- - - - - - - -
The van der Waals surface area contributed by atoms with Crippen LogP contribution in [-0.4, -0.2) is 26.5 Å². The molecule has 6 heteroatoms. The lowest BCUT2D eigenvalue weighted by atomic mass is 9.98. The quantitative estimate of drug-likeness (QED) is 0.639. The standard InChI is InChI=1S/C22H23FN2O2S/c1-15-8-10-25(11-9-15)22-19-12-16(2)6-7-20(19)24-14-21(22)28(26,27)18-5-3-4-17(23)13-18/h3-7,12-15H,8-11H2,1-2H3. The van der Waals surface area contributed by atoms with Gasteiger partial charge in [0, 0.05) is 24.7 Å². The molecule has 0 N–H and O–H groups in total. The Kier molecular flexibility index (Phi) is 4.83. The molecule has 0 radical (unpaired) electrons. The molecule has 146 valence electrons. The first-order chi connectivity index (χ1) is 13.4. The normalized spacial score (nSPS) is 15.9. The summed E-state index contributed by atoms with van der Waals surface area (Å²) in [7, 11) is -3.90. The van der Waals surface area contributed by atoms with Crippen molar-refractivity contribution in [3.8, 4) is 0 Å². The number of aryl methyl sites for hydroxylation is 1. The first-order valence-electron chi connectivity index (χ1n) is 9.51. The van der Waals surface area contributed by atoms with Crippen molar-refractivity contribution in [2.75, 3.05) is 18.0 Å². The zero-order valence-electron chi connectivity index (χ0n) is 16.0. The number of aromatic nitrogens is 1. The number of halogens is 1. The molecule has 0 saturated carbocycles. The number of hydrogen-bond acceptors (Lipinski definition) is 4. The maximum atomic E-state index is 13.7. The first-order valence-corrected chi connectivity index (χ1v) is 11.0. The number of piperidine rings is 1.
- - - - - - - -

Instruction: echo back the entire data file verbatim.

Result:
The van der Waals surface area contributed by atoms with Crippen LogP contribution in [-0.4, -0.2) is 26.5 Å². The molecule has 6 heteroatoms. The lowest BCUT2D eigenvalue weighted by atomic mass is 9.98. The quantitative estimate of drug-likeness (QED) is 0.639. The standard InChI is InChI=1S/C22H23FN2O2S/c1-15-8-10-25(11-9-15)22-19-12-16(2)6-7-20(19)24-14-21(22)28(26,27)18-5-3-4-17(23)13-18/h3-7,12-15H,8-11H2,1-2H3. The van der Waals surface area contributed by atoms with Gasteiger partial charge in [0, 0.05) is 24.7 Å². The molecule has 0 N–H and O–H groups in total. The Kier molecular flexibility index (Phi) is 4.83. The molecule has 0 radical (unpaired) electrons. The molecule has 146 valence electrons. The first-order chi connectivity index (χ1) is 13.4. The normalized spacial score (nSPS) is 15.9. The summed E-state index contributed by atoms with van der Waals surface area (Å²) in [7, 11) is -3.90. The van der Waals surface area contributed by atoms with Crippen molar-refractivity contribution in [3.8, 4) is 0 Å². The number of aryl methyl sites for hydroxylation is 1. The first-order valence-electron chi connectivity index (χ1n) is 9.51. The van der Waals surface area contributed by atoms with Crippen molar-refractivity contribution in [2.75, 3.05) is 18.0 Å². The zero-order valence-electron chi connectivity index (χ0n) is 16.0. The number of aromatic nitrogens is 1. The number of halogens is 1. The molecule has 0 saturated carbocycles. The number of hydrogen-bond acceptors (Lipinski definition) is 4. The maximum atomic E-state index is 13.7. The first-order valence-corrected chi connectivity index (χ1v) is 11.0. The number of piperidine rings is 1.